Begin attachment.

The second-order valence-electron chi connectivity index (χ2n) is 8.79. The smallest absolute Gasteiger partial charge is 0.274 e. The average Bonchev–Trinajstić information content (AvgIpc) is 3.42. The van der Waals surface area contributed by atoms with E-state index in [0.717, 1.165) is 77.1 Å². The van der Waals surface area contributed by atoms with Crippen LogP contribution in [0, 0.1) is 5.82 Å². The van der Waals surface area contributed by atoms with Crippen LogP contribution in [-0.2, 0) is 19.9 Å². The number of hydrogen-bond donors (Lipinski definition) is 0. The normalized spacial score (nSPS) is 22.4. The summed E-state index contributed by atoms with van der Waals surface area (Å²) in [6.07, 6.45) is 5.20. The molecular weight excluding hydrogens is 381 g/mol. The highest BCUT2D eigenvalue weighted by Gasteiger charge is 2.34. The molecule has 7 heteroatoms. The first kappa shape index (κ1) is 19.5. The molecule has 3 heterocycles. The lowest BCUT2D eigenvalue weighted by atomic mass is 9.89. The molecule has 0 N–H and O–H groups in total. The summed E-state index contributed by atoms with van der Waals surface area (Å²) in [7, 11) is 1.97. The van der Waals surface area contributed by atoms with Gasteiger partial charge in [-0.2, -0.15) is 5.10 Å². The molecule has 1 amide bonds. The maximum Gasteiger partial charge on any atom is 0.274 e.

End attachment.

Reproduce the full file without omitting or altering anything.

The second-order valence-electron chi connectivity index (χ2n) is 8.79. The smallest absolute Gasteiger partial charge is 0.274 e. The average Bonchev–Trinajstić information content (AvgIpc) is 3.42. The van der Waals surface area contributed by atoms with E-state index in [0.717, 1.165) is 77.1 Å². The van der Waals surface area contributed by atoms with Crippen LogP contribution in [0, 0.1) is 5.82 Å². The van der Waals surface area contributed by atoms with Crippen LogP contribution in [-0.2, 0) is 19.9 Å². The number of hydrogen-bond donors (Lipinski definition) is 0. The normalized spacial score (nSPS) is 22.4. The summed E-state index contributed by atoms with van der Waals surface area (Å²) in [6.07, 6.45) is 5.20. The molecular weight excluding hydrogens is 381 g/mol. The highest BCUT2D eigenvalue weighted by Gasteiger charge is 2.34. The molecule has 7 heteroatoms. The first kappa shape index (κ1) is 19.5. The molecule has 3 heterocycles. The lowest BCUT2D eigenvalue weighted by atomic mass is 9.89. The molecule has 0 N–H and O–H groups in total. The summed E-state index contributed by atoms with van der Waals surface area (Å²) in [7, 11) is 1.97. The van der Waals surface area contributed by atoms with Gasteiger partial charge in [-0.2, -0.15) is 5.10 Å². The molecule has 1 amide bonds. The maximum Gasteiger partial charge on any atom is 0.274 e.